Every morning in downtown Allentown, two long-time staff members stand at the driveway door to The Children’s Center on Union Street, waiting for children and their grownups to arrive.
Temperatures are taken, symptoms observed, health and travel discussed with families, and then the children enter into our care. Families must miss the long walk up the stairs and seeing their child’s classrooms but know this is best for now.
At The Children’s Center, we’ve learned and followed all of the new ways to keep our children, families and teachers as safe as possible. Now we are asking people in our community to stop and think about the early care and education system as part of a bigger economic picture.
The Children’s Center, usually just known as “VOA”, for our parent agency Volunteers of America of Pennsylvania, has been caring for children and families in Allentown for generations. One of the things that makes us proud is having people who grew up with us return with their own children.
When I first came to The Children’s Center in 1978, the families of the children we cared for were working in garment factories or textile mills, with a lucky few employed at the Mack Truck factory or Bethlehem Steel. I’d drive home on Tenth Street in Allentown, passing a small sewing business that had industrial machines visible through the windows, and small children playing outside on the sidewalk while their mothers assembled pieces of clothing inside. Some of our families at The Center would come to pick up their children at the end of the day, and we’d see bundles of fabric in the back seats of their cars; piece-rate work meant that sometimes they would sew at night at home.
Now our families are working in the many health-related fields available in the Valley, in warehouses or front-line service jobs. Some are community college students working for degrees that will provide a better life for their children. As their needs have changed, what we do has changed. As of September, more than two dozen children arrive at The Children’s Center every morning with their computers or tablets, headphones, whiteboards and workbooks tucked into their backpacks to have virtual school in our Center. It has been a huge but important challenge to meet.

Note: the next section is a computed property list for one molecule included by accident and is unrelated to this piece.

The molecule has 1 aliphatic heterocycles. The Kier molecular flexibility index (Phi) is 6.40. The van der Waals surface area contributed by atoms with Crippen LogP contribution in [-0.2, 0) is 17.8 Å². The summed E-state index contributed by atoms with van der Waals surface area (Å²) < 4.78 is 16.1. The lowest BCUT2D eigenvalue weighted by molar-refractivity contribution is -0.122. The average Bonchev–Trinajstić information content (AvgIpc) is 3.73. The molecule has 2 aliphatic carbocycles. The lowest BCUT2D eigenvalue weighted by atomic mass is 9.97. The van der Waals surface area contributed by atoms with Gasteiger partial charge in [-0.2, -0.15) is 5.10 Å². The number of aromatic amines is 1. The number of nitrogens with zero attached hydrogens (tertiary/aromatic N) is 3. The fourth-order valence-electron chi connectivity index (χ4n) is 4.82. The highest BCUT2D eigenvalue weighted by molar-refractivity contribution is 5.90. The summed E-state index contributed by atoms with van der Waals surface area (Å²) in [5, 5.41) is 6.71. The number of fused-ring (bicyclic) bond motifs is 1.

As the United States and the Lehigh Valley both move closer to a consequential election, this may be a rare opportunity to put children’s and families' needs in the front and center of community discussion.
Do we want to return to exactly the way everything was before, or have we been given an opportunity to reflect, reconsider, and rebuild in ways that support children and families, and help to heal the damage of poverty and social injustice? And how will our providers of early education and care survive so that we can be there when families continue to return to their work?
We know that in Pennsylvania, almost 70% of families include two working parents. With a lack of high-quality, affordable childcare, they have to choose between earning income and their children’s wellbeing.
Almost half of the child care and early learning programs in Pennsylvania have indicated they are at risk of permanently closing in the next few months. Dozens of programs in our own community are endangered, including many that have survived previous financial challenges. In the best of times, child care centers large and small operate on very thin financial margins, even if they are technically “for profit” programs. Reductions in enrollment and other changes needed to keep all of us safe have increased costs, cut hours and threatened survival.
Since the onset of the pandemic in March, there has been more attention given to the child care and early learning system than at any time I can remember. There has been temporary financial support through the CARES Act, and presidential candidates' plans that acknowledge the importance of the first five years of children’s lives and the benefits of early learning for children and communities. But additional public investment is needed. In Pennsylvania, Start Strong PA is advocating that child care providers get the financial support they need to provide high-quality care and make sure access for children increases rather than decreases. Now more than ever, they need the support and voices of community members to help lift them.
Child care programs are a foundation — the infrastructure, if you will — that will help support an economic recovery when it’s possible for the community to move forward. Investing in early learning will help children be more successful in school, and become productive members of a stronger community. Academic studies tell us the financial benefits of this investment; our hearts know the benefits of curiosity, healthy meals, outdoor play, and strong relationships among children, families and teachers.
Without a supported child care system in place, economic recovery will be impossible.
Children can’t vote, so it’s our job as their grown-ups to help them grow and learn and to keep them safe. We all need to be their voice at this important time of challenge and change. Let your vote speak for all children, and help build a stronger community for all of us.
Betty Druckenmiller is the director of The Children’s Center, Volunteers of America, located in Allentown. The Children’s Center is a partner agency of United Way of the Greater Lehigh Valley, and provides the highest quality early learning and care to a diverse center city community of families facing economic and other challenges.